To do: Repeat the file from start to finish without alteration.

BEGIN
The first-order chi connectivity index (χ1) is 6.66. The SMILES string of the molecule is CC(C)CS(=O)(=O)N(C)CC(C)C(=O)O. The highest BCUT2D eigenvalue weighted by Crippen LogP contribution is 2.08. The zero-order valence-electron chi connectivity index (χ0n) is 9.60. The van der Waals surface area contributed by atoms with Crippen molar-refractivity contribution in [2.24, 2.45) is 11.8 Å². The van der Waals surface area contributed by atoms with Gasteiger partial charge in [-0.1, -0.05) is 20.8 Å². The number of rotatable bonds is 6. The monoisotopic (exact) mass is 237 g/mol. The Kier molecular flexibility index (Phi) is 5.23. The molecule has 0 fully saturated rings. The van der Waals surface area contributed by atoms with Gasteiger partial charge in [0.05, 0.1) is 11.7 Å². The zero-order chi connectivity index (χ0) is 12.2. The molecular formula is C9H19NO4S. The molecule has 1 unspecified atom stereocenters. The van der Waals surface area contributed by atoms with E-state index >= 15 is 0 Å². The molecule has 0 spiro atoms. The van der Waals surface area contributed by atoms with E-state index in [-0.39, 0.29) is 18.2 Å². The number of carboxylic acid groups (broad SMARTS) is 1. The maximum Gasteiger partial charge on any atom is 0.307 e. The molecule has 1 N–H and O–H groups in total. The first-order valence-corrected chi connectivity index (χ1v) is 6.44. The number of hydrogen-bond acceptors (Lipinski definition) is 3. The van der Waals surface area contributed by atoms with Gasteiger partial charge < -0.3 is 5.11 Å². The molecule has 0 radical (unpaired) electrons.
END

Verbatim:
The first-order chi connectivity index (χ1) is 6.66. The SMILES string of the molecule is CC(C)CS(=O)(=O)N(C)CC(C)C(=O)O. The highest BCUT2D eigenvalue weighted by Crippen LogP contribution is 2.08. The zero-order valence-electron chi connectivity index (χ0n) is 9.60. The van der Waals surface area contributed by atoms with Crippen molar-refractivity contribution in [2.24, 2.45) is 11.8 Å². The van der Waals surface area contributed by atoms with Gasteiger partial charge in [-0.1, -0.05) is 20.8 Å². The number of rotatable bonds is 6. The monoisotopic (exact) mass is 237 g/mol. The Kier molecular flexibility index (Phi) is 5.23. The molecule has 0 fully saturated rings. The van der Waals surface area contributed by atoms with Gasteiger partial charge in [0.05, 0.1) is 11.7 Å². The zero-order chi connectivity index (χ0) is 12.2. The molecular formula is C9H19NO4S. The molecule has 1 unspecified atom stereocenters. The van der Waals surface area contributed by atoms with E-state index >= 15 is 0 Å². The molecule has 0 spiro atoms. The van der Waals surface area contributed by atoms with E-state index in [-0.39, 0.29) is 18.2 Å². The number of carboxylic acid groups (broad SMARTS) is 1. The maximum Gasteiger partial charge on any atom is 0.307 e. The molecule has 1 N–H and O–H groups in total. The first-order valence-corrected chi connectivity index (χ1v) is 6.44. The number of hydrogen-bond acceptors (Lipinski definition) is 3. The van der Waals surface area contributed by atoms with Gasteiger partial charge < -0.3 is 5.11 Å². The molecule has 0 radical (unpaired) electrons.